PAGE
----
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15 Hottest European Resort Destinations of Summer 2015

Surrounded on three sides by saltwater, dotted with lakes, and punctuated by soaring mountain ranges, Europe is spoiled for choice when it comes to summer playgrounds. Think of beaches, and a few names spring to mind: The Algarve, the French and Italian Rivieras, the Greek Islands, the Costa del Sol, the Canary Islands, and the Costa Smeralda. But even after you choose one of these regions, which resorts and which towns offer the best vacation experience? Are the best-known names the best places to go? And what if your idea of a great summer holiday does not revolve around sun, sand, and sea? What if Alpine lakes and mountain vistas are your Nirvana, or sampling new cuisines? Explore the possibilities of these fabled resorts and discover those that will make the summer of 2015 your best yet.

1 Capo Testa, Sardinia

Capo Testa, Sardinia
Capo Testa, Sardinia
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Few places say glamor, glitz, and privilege quite as loudly as the northeast coast of Sardinia, where the Aga Khan and his friends created a swanky enclave of uber-luxe resort "villages" overlooking the white beaches and luminous green waters they dubbed the Costa Smeralda, Emerald Coast. These carefully manicured resorts, designed to look like Greek island villages, still cosset the glitterati in style, but the adjacent Capo Testa promontory is surrounded by the same emerald water, and its glorious white beaches are embraced by wind-sculpted rock formations. Behind them, the region of Gallura rises sharply to mountain landscapes that are just as convoluted and are scattered with prehistoric stone towers that still mystify archaeologists.

Between Sardinia and the south coast of Corsica, which is clearly visible from the lively resort town of Santa Teresa Gallura, are some of the world's best sailing waters, and the entire coast is a favorite for yacht owners. Descend from Santa Teresa to the pink sands of 700-meter Rena Bianca beach, where the long, gentle slope into shallow blue-green water is an inviting place for children to splash. All around Capo Testa, paths wind down among the fantastic rock formations to beautiful sandy coves. More beaches line the Costa Paradiso, just to the west of Santa Teresa, where the sea caves and clear waters are a wonderland for divers. For seemingly endless and almost deserted beaches, hop aboard a ferry to the wild Arcipelago de la Maddalena, a clutch of low islands just off shore ringed by pink and white sand beaches.

2 Sagres and Portugal's Western Algarve

Sagres and Portugal's Western Algarve
Sagres and Portugal's Western Algarve
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With 300 days of sunshine annually and more than 160 kilometers of golden beaches, it was inevitable that the Algarve would become one of Europe's most popular resort areas. But don't believe everything you hear about its crowds; head west to find some of the continent's most spectacular coastline, where wildly eroded multicolored cliffs curve around perfect golden-sand beaches with plenty of elbow room. At Sagres, the far western point where the land ends abruptly in dizzying cliffs, Prince Henry the Navigator gathered Europe's top 15th-century navigators and geographers to direct Portugal's Age of Discovery. Visit their fortress and look inside the whitewashed churches of Lagos to see altars awash with New World gold. These and the magnificent Moorish castle at Silves lend a richer dimension to a beach holiday here.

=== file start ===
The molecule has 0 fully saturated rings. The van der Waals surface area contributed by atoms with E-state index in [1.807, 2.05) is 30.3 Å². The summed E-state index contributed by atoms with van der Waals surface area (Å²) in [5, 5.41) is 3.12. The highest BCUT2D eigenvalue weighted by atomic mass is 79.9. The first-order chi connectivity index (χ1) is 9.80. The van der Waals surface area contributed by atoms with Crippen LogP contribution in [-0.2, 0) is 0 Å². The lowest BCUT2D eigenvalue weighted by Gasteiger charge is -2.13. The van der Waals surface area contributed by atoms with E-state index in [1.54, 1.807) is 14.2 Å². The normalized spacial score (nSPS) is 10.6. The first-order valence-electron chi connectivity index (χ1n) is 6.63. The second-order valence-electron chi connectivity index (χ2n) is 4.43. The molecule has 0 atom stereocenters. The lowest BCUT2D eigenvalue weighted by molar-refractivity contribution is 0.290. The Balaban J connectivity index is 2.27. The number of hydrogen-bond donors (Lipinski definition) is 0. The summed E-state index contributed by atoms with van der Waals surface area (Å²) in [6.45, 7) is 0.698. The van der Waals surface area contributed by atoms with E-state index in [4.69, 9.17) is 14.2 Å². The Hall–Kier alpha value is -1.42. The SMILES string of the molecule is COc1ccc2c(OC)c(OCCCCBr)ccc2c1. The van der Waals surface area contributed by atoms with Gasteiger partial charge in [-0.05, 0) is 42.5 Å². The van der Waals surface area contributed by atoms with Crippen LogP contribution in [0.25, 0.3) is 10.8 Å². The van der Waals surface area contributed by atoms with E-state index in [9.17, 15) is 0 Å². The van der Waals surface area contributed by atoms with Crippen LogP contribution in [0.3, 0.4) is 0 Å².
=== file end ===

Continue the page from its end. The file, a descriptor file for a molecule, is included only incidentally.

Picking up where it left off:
Below Sagres, a five-star resort melts into the landscape above Martinhal's crescent of golden sand. North, where the vertical cliffs are sculpted by the open Atlantic, some of Europe's finest - and least crowded - beaches are washed by world-class surf and protected by Costa Vicentina Natural Park. Watch surfing competitions from the beaches or from the honey-toned clifftops. East of Sagres, choose any of the tiny villages that hide their beaches beneath the dramatic cliffs: look for the colorful caverns and arches of Porto de Mós or rent a paddleboard at fun-loving Luz. Laidback Sagres is an ideally located base for all of these.

Accommodation: Where to Stay in Sagres

3 San Sebastian, Spain

San Sebastian, Spain
San Sebastian, Spain
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Claiming a whole galaxy of Michelin stars, the Basque city of San Sebastian has long been recognized as one of Europe's top capitals of cuisine. But the secret the Spanish keep to themselves is that within a few steps of these revered dining palaces stretch some of the best city beaches in Europe. Beginning at the edge of the compact Old Town, Playa de la Concha curves around a placid bay, backed by a wide promenade that is free of commercial clutter. All summer long, there's a carefree holiday mood here. It's a relaxing and undemanding place, however fashionable its devotees. Separating it at the far western end from the continuing sands of Playa de Ondarreta is the headland where the Spanish royal family built Miramar Palace in 1893, so the queen could swim at her favorite beach below. As if these two wide strands weren't enough, San Sebastian has another, Playa de Gros (officially Playa de la Zurriola), facing the sea. Surfers and a younger, hipper crowd hang out here, although the surf is gentle enough for learners, who can take lessons.